This only of all Cato’s speeches, it is said, was preserved; for Cicero, the consul, had disposed in various parts of the senate-house, several of the most expert and rapid writers, whom he had taught to make figures comprising numerous words in a few short strokes; as up to that time they had not used those we call shorthand writers, who then, as it is said, established the first example of the art.

Dio Cassius attributes to Maecenas the invention of shorthand, and states that he employed his freedman Aquila in teaching the system to numerous others.

Isidore of Seville, however, details another version of the early history of the system,ascribing the invention of the art to Quintus Ennius, who he says invented 1100 marks (Latin: notae). Isidore states that Tiro brought the practice to Rome, but only used Tironian notes for prepositions. Isidore tells of the development of additional Tironian notes by various hands, viz., Vipsanius, “Philargius”, and Aquila (as above), until Seneca systematized the various marks to approximately 5000 Tironian notes.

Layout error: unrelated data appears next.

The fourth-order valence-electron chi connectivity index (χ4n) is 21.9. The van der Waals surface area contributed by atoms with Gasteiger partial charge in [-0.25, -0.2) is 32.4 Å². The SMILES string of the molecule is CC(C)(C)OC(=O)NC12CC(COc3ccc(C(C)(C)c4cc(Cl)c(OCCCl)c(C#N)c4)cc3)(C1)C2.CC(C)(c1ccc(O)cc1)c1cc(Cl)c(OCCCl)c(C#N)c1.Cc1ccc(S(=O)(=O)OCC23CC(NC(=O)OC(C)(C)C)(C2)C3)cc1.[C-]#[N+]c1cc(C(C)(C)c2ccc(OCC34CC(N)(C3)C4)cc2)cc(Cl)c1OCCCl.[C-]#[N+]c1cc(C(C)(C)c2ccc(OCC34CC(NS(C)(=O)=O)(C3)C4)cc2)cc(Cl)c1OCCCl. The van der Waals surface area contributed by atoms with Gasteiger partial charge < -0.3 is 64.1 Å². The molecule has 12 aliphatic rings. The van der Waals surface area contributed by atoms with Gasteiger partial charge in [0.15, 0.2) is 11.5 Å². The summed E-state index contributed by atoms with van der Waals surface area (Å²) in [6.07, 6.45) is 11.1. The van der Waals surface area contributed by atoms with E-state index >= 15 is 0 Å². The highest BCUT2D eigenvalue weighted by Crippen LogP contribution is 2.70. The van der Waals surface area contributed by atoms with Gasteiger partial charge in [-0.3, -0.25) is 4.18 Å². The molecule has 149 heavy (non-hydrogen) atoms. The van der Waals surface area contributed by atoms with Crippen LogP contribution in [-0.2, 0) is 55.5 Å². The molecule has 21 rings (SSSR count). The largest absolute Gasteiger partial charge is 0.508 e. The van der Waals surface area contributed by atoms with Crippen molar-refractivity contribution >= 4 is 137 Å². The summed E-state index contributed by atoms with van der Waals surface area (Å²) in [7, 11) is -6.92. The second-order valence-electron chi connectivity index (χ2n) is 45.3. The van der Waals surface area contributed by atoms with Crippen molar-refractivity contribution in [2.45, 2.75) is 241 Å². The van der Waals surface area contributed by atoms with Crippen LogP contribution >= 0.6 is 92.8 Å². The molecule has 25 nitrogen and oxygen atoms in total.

In the Middle Ages, notae to represent words were widely used in conjunction with other scribal abbreviations and the initial symbols were expanded to 14,000 by the Carolingians; but the stenographic alphabet notation had a “murky existence” (C. Burnett) as it was often associated with witchcraft and magic, and was forgotten until interest was rekindled by Thomas Beckett, archbishop of Canterbury, in the 12th century. In the 15th century Johannes Trithemius, abbot of the Benedictine abbey of Sponheim, discovered the notae Benenses: a psalm and a Ciceronian lexicon written in Tironian shorthand.

Example of tironian letter which can be modified with various marks